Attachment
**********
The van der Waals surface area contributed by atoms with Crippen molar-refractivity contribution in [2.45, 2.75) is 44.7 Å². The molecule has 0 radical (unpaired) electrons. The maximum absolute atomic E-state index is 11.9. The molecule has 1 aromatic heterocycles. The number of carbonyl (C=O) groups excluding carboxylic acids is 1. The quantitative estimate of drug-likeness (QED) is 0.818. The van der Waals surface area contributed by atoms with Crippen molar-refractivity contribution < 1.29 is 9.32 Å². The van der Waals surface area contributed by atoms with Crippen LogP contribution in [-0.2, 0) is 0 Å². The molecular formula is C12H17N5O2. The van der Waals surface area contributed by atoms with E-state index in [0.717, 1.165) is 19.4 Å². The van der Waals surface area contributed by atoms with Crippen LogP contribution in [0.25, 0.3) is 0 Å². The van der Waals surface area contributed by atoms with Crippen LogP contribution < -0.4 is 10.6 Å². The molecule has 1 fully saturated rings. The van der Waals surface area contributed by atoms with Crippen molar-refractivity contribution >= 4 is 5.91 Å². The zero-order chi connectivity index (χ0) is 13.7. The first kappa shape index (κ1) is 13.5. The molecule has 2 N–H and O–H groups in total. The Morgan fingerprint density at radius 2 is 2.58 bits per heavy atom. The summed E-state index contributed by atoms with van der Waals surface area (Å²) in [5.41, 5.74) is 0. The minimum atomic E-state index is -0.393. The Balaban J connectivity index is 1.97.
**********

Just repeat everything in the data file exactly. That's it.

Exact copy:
The van der Waals surface area contributed by atoms with Crippen molar-refractivity contribution in [2.45, 2.75) is 44.7 Å². The molecule has 0 radical (unpaired) electrons. The maximum absolute atomic E-state index is 11.9. The molecule has 1 aromatic heterocycles. The number of carbonyl (C=O) groups excluding carboxylic acids is 1. The quantitative estimate of drug-likeness (QED) is 0.818. The van der Waals surface area contributed by atoms with Crippen molar-refractivity contribution < 1.29 is 9.32 Å². The van der Waals surface area contributed by atoms with Crippen LogP contribution in [-0.2, 0) is 0 Å². The molecular formula is C12H17N5O2. The van der Waals surface area contributed by atoms with E-state index in [0.717, 1.165) is 19.4 Å². The van der Waals surface area contributed by atoms with Crippen LogP contribution in [0.25, 0.3) is 0 Å². The van der Waals surface area contributed by atoms with Crippen LogP contribution < -0.4 is 10.6 Å². The molecule has 1 fully saturated rings. The van der Waals surface area contributed by atoms with Crippen molar-refractivity contribution >= 4 is 5.91 Å². The zero-order chi connectivity index (χ0) is 13.7. The first kappa shape index (κ1) is 13.5. The molecule has 2 N–H and O–H groups in total. The Morgan fingerprint density at radius 2 is 2.58 bits per heavy atom. The summed E-state index contributed by atoms with van der Waals surface area (Å²) in [5.41, 5.74) is 0. The minimum atomic E-state index is -0.393. The Balaban J connectivity index is 1.97.